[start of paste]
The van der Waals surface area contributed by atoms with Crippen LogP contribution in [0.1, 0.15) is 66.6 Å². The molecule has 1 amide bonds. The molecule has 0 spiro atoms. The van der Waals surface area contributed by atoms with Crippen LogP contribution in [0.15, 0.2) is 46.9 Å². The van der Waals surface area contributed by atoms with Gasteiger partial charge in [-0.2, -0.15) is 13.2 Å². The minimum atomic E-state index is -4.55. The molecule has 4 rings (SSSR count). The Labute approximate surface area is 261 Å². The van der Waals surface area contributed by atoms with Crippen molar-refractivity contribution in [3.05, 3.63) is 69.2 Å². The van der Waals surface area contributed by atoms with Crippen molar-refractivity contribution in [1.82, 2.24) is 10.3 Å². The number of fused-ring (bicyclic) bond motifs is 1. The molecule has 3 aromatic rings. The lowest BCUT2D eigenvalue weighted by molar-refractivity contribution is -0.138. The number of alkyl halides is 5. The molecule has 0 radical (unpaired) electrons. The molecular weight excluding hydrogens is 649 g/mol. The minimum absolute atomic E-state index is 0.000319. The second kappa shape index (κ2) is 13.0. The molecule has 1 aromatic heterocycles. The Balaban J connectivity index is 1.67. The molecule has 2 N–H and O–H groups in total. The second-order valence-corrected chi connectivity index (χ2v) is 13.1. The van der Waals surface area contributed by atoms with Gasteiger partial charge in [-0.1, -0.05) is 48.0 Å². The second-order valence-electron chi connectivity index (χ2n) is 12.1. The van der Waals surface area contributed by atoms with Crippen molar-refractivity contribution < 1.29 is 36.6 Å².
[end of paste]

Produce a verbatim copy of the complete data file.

The van der Waals surface area contributed by atoms with Crippen LogP contribution in [0.1, 0.15) is 66.6 Å². The molecule has 1 amide bonds. The molecule has 0 spiro atoms. The van der Waals surface area contributed by atoms with Crippen LogP contribution in [0.15, 0.2) is 46.9 Å². The van der Waals surface area contributed by atoms with Gasteiger partial charge in [-0.2, -0.15) is 13.2 Å². The minimum atomic E-state index is -4.55. The molecule has 4 rings (SSSR count). The Labute approximate surface area is 261 Å². The van der Waals surface area contributed by atoms with Crippen molar-refractivity contribution in [3.05, 3.63) is 69.2 Å². The van der Waals surface area contributed by atoms with Crippen molar-refractivity contribution in [1.82, 2.24) is 10.3 Å². The number of fused-ring (bicyclic) bond motifs is 1. The molecule has 3 aromatic rings. The lowest BCUT2D eigenvalue weighted by molar-refractivity contribution is -0.138. The number of alkyl halides is 5. The molecule has 0 radical (unpaired) electrons. The molecular weight excluding hydrogens is 649 g/mol. The minimum absolute atomic E-state index is 0.000319. The second kappa shape index (κ2) is 13.0. The molecule has 1 aromatic heterocycles. The Balaban J connectivity index is 1.67. The molecule has 2 N–H and O–H groups in total. The second-order valence-corrected chi connectivity index (χ2v) is 13.1. The van der Waals surface area contributed by atoms with Gasteiger partial charge in [-0.1, -0.05) is 48.0 Å². The second-order valence-electron chi connectivity index (χ2n) is 12.1. The van der Waals surface area contributed by atoms with Crippen molar-refractivity contribution < 1.29 is 36.6 Å².